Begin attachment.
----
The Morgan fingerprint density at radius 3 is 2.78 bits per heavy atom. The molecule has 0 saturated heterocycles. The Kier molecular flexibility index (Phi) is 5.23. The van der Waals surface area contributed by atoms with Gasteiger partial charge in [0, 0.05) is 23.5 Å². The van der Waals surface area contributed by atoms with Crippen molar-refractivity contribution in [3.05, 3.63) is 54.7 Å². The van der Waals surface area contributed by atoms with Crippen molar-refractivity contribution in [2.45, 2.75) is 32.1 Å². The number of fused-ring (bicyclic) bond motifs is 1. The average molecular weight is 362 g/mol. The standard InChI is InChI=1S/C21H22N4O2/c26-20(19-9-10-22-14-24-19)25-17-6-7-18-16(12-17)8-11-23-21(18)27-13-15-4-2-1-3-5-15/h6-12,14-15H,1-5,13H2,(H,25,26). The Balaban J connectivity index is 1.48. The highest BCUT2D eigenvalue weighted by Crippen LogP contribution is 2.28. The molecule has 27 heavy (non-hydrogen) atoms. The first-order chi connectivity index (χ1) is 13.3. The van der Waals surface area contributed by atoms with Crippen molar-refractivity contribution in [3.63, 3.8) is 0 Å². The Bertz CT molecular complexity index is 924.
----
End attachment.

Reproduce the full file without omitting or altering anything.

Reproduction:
The Morgan fingerprint density at radius 3 is 2.78 bits per heavy atom. The molecule has 0 saturated heterocycles. The Kier molecular flexibility index (Phi) is 5.23. The van der Waals surface area contributed by atoms with Gasteiger partial charge in [0, 0.05) is 23.5 Å². The van der Waals surface area contributed by atoms with Crippen molar-refractivity contribution in [3.05, 3.63) is 54.7 Å². The van der Waals surface area contributed by atoms with Crippen molar-refractivity contribution in [2.45, 2.75) is 32.1 Å². The number of fused-ring (bicyclic) bond motifs is 1. The average molecular weight is 362 g/mol. The standard InChI is InChI=1S/C21H22N4O2/c26-20(19-9-10-22-14-24-19)25-17-6-7-18-16(12-17)8-11-23-21(18)27-13-15-4-2-1-3-5-15/h6-12,14-15H,1-5,13H2,(H,25,26). The Balaban J connectivity index is 1.48. The highest BCUT2D eigenvalue weighted by Crippen LogP contribution is 2.28. The molecule has 27 heavy (non-hydrogen) atoms. The first-order chi connectivity index (χ1) is 13.3. The van der Waals surface area contributed by atoms with Crippen molar-refractivity contribution in [3.63, 3.8) is 0 Å². The Bertz CT molecular complexity index is 924.